Buddy Rich –There are only two guys that I really enjoy watching play a drum solo — one is Billy Cobham the other is Buddy Rich. I used to always look forward to the nights that Buddy Rich would appear on the Tonight Show With Johnny Carson. Johnny Carson, being a novice drummer himself, had great admiration for Buddy Rich as well. Of course Buddy played traditional grip and had incredible finger control of the drumsticks, so I always enjoyed the close ups of his hands while playing. Buddy died in 1987.
Ed Shaughnessy – Growing up, there were two reasons I watched the Tonight Show with Johnny Carson consistently for thirty years. One was because I loved Johnny Carson. The other was because he had a kick butt big band that played behind him during the breaks. And, if we were lucky enough, he would just sit and let the band play as a feature, which would happen on rare occasion. Ed Shaughnessy drove this band with ease, sight-reading just about every chart they played, which is what that band was known for. Johnny Carson loved his band. I once read in an interview with Johnny that at one time, NBC called him in for a meeting and told him that they were getting rid of the band to go with taped music. He replied, “NO WAY- The band goes, I go!” It didn’t take NBC executives long to say never mind, the band stays. The Tonight Show With Johnny Carson was always with me while growing up. Even if you didn’t watch the show for a night or two or a week or two, you always knew it would be there the next time. The year that Johnny left the show, in the early nineties, and took that great band with him, is the year that all of the class left the show, in my opinion, and is the year I stopped watching it. When Johnny Carson died recently, I cried. It was as if a big part of my childhood died. Johnny Carson was always there while I was growing up, and for some reason, I guess I just thought he would be there forever.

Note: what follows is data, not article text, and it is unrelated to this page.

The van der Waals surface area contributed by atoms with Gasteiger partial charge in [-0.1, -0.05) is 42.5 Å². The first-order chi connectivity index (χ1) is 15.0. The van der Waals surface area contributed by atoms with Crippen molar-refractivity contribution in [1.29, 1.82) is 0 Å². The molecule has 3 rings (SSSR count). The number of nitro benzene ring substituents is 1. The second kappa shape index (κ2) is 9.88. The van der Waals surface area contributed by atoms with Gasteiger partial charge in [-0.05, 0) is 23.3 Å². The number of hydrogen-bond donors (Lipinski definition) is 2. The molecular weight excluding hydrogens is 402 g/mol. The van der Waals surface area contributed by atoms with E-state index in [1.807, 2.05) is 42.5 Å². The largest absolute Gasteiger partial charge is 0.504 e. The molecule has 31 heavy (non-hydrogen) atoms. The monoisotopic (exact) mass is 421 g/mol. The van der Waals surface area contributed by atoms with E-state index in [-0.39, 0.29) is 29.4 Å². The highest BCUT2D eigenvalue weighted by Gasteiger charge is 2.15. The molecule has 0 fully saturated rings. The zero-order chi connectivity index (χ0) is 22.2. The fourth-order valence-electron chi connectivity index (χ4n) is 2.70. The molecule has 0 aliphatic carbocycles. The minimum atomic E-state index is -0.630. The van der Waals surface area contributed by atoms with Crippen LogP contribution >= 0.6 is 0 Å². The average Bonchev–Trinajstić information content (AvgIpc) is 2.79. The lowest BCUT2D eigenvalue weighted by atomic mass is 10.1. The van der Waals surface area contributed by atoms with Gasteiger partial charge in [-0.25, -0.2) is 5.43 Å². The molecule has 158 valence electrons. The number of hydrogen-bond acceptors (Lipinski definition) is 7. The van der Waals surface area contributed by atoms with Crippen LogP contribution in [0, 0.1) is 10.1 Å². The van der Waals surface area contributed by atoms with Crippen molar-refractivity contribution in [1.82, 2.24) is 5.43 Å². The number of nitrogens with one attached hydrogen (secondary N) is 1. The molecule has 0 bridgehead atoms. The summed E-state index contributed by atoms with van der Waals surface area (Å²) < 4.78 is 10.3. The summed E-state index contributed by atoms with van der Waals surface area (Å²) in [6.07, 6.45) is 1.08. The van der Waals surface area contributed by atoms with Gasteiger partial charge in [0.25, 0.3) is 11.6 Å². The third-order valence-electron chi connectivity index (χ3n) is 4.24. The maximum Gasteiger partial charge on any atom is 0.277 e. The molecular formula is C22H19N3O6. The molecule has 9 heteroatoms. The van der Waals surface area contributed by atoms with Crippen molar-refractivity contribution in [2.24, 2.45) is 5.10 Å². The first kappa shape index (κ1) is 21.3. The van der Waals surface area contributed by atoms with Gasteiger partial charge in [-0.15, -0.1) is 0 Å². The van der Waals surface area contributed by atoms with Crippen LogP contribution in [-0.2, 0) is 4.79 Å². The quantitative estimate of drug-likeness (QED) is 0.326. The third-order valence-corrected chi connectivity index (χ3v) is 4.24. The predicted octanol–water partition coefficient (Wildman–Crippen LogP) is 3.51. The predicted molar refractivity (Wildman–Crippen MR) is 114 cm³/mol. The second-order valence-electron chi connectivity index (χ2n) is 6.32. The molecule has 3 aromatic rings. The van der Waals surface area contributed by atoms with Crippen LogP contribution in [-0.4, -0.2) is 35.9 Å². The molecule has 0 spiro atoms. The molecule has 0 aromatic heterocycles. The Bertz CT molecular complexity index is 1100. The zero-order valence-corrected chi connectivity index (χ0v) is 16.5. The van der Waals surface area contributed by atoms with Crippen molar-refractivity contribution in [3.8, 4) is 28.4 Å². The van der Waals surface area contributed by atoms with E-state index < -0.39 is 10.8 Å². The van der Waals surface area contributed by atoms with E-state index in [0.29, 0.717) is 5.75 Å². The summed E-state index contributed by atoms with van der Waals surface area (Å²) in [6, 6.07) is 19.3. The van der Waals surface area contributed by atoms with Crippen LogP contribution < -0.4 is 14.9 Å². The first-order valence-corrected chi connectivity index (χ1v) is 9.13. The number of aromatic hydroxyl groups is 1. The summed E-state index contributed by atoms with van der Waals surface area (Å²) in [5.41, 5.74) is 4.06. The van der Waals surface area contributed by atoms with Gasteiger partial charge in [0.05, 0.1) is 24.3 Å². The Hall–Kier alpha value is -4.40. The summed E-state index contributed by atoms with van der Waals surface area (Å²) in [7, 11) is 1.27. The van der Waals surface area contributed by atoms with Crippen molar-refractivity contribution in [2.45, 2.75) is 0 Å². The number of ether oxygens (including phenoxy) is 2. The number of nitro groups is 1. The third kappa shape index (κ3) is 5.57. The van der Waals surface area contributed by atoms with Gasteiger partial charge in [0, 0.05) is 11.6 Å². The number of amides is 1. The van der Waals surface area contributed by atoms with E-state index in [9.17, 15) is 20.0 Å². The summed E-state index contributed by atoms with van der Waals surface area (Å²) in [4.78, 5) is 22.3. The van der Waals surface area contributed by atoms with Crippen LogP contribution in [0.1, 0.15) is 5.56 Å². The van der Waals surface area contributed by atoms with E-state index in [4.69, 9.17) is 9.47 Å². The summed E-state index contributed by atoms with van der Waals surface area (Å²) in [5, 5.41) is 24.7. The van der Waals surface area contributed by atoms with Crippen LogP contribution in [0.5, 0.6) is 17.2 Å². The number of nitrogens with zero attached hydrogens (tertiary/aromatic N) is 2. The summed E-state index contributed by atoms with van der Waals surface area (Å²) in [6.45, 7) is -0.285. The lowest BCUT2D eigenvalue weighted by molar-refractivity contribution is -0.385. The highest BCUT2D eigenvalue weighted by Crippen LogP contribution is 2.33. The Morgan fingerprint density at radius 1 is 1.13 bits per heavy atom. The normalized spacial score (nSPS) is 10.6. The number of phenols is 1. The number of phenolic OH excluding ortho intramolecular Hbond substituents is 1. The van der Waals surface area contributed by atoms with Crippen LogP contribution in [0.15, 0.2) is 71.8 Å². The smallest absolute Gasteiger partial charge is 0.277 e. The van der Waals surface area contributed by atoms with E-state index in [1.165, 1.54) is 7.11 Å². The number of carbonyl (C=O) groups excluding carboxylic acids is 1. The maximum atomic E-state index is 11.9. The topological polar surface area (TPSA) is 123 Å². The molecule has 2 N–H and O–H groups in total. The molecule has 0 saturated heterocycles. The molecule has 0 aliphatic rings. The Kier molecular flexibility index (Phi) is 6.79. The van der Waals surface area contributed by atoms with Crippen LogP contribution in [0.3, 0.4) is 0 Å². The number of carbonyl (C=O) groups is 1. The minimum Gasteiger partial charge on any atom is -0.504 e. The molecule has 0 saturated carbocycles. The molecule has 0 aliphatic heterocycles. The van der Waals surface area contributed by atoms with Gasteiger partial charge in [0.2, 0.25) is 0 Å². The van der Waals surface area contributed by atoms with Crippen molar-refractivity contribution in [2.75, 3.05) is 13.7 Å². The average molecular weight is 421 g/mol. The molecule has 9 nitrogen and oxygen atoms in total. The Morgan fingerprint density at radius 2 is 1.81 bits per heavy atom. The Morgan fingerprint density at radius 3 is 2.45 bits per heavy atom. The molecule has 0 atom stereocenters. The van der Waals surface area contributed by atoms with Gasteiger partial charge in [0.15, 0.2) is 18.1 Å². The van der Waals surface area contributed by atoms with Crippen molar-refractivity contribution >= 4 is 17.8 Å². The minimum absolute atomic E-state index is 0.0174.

Steve Gadd – During my college days, I remember being at one of our famous marching band/music major parties after a game one night. Upon entering I noticed someone’s turntable was playing an album of smoking, straight ahead trumpet jazz, and the drummer was just knocking me clean out. The guy was incredibly busy, but not in an annoying kind of way. It was more of a, gee, I cant wait to hear what this guy plays next, kind of way. This guy was swinging and swinging hard. When I asked what the album was I got the reply of She Was Too Good To Me by Chet Baker. When I asked who the drummer was I got the reply of Steve Gadd.I immediately went out and bought the album the next day. I learned that night that Steve Gadd was not only a killer fusion player who played on some Chick Corea albums, but he swings also, and swings hard.
Peter Erskine – Peter Erskine was my favorite jazz drummer out of the many who manned the drummer’s throne for the seventies fusion band Weather Report. He also played the longest for Weather Report. I was a big Weather Report fan and saw them at Jones Hall in 1978.